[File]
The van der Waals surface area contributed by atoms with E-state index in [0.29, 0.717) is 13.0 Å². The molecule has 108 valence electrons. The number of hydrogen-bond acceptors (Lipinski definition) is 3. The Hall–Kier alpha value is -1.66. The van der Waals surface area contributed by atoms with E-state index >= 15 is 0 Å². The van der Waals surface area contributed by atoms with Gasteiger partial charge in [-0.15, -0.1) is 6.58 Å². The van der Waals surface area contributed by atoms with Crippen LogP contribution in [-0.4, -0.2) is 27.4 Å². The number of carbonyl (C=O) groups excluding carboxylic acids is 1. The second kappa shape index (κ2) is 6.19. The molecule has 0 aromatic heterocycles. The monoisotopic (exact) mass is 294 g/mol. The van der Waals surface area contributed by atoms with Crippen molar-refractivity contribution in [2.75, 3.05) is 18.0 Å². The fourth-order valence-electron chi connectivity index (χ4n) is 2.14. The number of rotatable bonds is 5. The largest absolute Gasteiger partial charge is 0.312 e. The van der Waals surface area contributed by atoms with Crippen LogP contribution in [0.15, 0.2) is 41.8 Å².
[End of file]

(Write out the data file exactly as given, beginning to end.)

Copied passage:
The van der Waals surface area contributed by atoms with E-state index in [0.29, 0.717) is 13.0 Å². The molecule has 108 valence electrons. The number of hydrogen-bond acceptors (Lipinski definition) is 3. The Hall–Kier alpha value is -1.66. The van der Waals surface area contributed by atoms with E-state index >= 15 is 0 Å². The van der Waals surface area contributed by atoms with Gasteiger partial charge in [-0.15, -0.1) is 6.58 Å². The van der Waals surface area contributed by atoms with Crippen LogP contribution in [-0.4, -0.2) is 27.4 Å². The number of carbonyl (C=O) groups excluding carboxylic acids is 1. The second kappa shape index (κ2) is 6.19. The molecule has 0 aromatic heterocycles. The monoisotopic (exact) mass is 294 g/mol. The van der Waals surface area contributed by atoms with Crippen molar-refractivity contribution in [2.75, 3.05) is 18.0 Å². The fourth-order valence-electron chi connectivity index (χ4n) is 2.14. The number of rotatable bonds is 5. The largest absolute Gasteiger partial charge is 0.312 e. The van der Waals surface area contributed by atoms with Crippen LogP contribution in [0.15, 0.2) is 41.8 Å².